Geology of the terminus of the St Clair fault: a study across the central and southern Appalachian juncture, Virginia-West Virginia
Geologic mapping along the northeasternmost 25 miles of the St. Clair fault, which traverses the Central and Southern Appalachian juncture at about the middle of this segment, was accomplished to observe the changes in geologic style and structural trend that occur across the juncture in this northwesterly Valley and Ridge strike belt. The study area is an excellent smale scale area for observations on the nature of the juncture over the larger scale as it includes most of the features that characterize this juncture such as change of physiographic and structural trend and transition from thrust fault-dominated deformation to fold-dominated deformation. The juncture or recess is prominent in the study area as a sharp bend in Gap-Moss Mountains and is in fact one of the sharpest bends occurring at the junction. Southwest of this recess, the stratigraphic units on the northwest of the St. Clair fault are overturned and a broad syncline is formed on the northwest, known as the Hurricane Ridge. The axis of this fold closely parallels the strike of the St. Clair fault. As the junction is approached the Hurricane Ridge syncline changes axial strike to the north and passes northwest of the Browns Mountain anticlinorium which is plunging out into the junction. Just northeast of the recess the St. Clair fault bifurcates and its strike is slightly changed when the segments rejoin. Northeast of this point, the St. Clair fault loses stratigraphic displacement and instead of a single broad fold northwest of the fault and parallel to it, there are numerous small folds developed that strike 20-30° more northerly than the fault. The fault does not, however, truncate any of the folds. The St. Clair fault extends 13 miles into the Central Appalachians where it dies out down the plunge of an anticline at Morning Knob in Alleghany County, Virginia. A strong shear zone is evident in the core of the structure at Morning Knob but is lost as the competent Silurian units plunge under Devonian shales.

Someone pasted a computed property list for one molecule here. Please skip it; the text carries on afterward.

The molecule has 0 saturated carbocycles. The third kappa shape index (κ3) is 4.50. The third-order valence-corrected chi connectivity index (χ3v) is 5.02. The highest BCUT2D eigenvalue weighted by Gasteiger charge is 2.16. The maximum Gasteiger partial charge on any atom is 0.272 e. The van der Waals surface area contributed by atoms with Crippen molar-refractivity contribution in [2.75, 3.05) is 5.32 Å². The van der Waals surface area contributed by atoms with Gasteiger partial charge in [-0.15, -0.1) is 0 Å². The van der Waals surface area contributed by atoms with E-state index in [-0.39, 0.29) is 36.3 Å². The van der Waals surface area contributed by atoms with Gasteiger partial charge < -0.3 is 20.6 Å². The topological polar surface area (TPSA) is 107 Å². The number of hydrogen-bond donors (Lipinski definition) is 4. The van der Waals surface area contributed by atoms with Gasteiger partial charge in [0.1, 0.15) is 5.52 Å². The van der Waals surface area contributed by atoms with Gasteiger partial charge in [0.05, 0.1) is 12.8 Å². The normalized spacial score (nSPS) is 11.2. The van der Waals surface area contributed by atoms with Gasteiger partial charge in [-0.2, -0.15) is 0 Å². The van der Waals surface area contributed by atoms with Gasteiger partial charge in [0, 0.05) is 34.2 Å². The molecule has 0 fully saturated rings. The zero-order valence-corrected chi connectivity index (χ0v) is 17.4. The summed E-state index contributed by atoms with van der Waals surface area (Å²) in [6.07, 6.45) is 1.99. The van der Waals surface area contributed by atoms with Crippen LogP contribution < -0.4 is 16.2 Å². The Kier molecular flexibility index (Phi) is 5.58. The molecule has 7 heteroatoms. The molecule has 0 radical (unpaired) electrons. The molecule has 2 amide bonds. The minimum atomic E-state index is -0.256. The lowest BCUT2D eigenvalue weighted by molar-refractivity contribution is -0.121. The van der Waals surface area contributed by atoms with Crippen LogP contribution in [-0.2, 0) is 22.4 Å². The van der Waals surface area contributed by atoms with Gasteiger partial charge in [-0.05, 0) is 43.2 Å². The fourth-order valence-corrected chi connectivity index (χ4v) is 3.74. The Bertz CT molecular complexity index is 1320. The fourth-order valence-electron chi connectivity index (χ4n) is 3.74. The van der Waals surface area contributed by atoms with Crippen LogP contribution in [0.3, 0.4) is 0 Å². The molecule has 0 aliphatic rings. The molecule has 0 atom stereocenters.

Integrating this information with other recent work on the juncture it may be concluded that: 1. The change of topographic and structural trend across the Central and Southern Appalachian juncture does not require any significant difference in timing of deformation. 2. There is probably no significant difference in orientation of principal stress across the juncture but rather the change of trend and differences of geologic "style" reflect contrasts in thickness and facies within the sedimentary column and contrasts involving basement topography which indirectly influence cover structure. Thus the changes evident across the juncture are seen to be the result of differential physical response to the applied stress.